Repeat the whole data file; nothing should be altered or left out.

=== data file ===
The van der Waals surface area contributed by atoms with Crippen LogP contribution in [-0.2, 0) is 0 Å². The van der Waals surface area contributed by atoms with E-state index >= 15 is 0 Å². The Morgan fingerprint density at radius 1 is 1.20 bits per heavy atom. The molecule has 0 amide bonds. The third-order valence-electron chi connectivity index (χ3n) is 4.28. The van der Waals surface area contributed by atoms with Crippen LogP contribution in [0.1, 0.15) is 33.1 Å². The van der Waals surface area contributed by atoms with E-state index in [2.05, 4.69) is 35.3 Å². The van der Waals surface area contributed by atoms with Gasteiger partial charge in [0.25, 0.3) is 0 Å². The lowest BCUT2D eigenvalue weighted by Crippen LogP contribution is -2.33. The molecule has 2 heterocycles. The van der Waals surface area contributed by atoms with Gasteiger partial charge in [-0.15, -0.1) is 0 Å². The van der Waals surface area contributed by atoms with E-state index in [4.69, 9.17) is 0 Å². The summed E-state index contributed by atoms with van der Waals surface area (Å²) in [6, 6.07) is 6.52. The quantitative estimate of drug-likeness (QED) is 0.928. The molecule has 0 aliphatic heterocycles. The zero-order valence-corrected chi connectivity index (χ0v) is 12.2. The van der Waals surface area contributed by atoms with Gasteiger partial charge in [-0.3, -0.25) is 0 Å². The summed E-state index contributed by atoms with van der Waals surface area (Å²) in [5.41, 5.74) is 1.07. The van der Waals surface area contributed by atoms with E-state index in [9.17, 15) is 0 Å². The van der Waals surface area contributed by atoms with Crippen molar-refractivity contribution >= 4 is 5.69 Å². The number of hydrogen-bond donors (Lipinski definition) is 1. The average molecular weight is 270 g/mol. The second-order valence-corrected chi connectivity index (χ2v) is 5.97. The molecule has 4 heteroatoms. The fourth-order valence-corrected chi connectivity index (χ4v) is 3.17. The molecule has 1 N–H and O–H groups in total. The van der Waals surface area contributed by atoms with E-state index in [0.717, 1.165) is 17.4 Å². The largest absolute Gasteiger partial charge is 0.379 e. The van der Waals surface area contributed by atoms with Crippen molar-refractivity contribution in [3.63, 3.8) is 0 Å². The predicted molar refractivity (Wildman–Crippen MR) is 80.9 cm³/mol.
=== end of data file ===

The van der Waals surface area contributed by atoms with Crippen LogP contribution in [-0.2, 0) is 0 Å². The van der Waals surface area contributed by atoms with E-state index >= 15 is 0 Å². The Morgan fingerprint density at radius 1 is 1.20 bits per heavy atom. The molecule has 0 amide bonds. The third-order valence-electron chi connectivity index (χ3n) is 4.28. The van der Waals surface area contributed by atoms with Crippen LogP contribution in [0.1, 0.15) is 33.1 Å². The van der Waals surface area contributed by atoms with E-state index in [2.05, 4.69) is 35.3 Å². The van der Waals surface area contributed by atoms with Gasteiger partial charge in [0.25, 0.3) is 0 Å². The lowest BCUT2D eigenvalue weighted by Crippen LogP contribution is -2.33. The molecule has 2 heterocycles. The van der Waals surface area contributed by atoms with Gasteiger partial charge in [-0.15, -0.1) is 0 Å². The van der Waals surface area contributed by atoms with E-state index in [4.69, 9.17) is 0 Å². The summed E-state index contributed by atoms with van der Waals surface area (Å²) in [6, 6.07) is 6.52. The quantitative estimate of drug-likeness (QED) is 0.928. The molecule has 0 aliphatic heterocycles. The zero-order valence-corrected chi connectivity index (χ0v) is 12.2. The van der Waals surface area contributed by atoms with Gasteiger partial charge in [-0.3, -0.25) is 0 Å². The summed E-state index contributed by atoms with van der Waals surface area (Å²) in [5.41, 5.74) is 1.07. The van der Waals surface area contributed by atoms with E-state index in [9.17, 15) is 0 Å². The van der Waals surface area contributed by atoms with Crippen molar-refractivity contribution >= 4 is 5.69 Å². The number of hydrogen-bond donors (Lipinski definition) is 1. The average molecular weight is 270 g/mol. The second-order valence-corrected chi connectivity index (χ2v) is 5.97. The molecule has 4 heteroatoms. The fourth-order valence-corrected chi connectivity index (χ4v) is 3.17. The molecule has 1 N–H and O–H groups in total. The van der Waals surface area contributed by atoms with E-state index in [0.717, 1.165) is 17.4 Å². The largest absolute Gasteiger partial charge is 0.379 e. The van der Waals surface area contributed by atoms with Crippen molar-refractivity contribution in [3.63, 3.8) is 0 Å². The predicted molar refractivity (Wildman–Crippen MR) is 80.9 cm³/mol.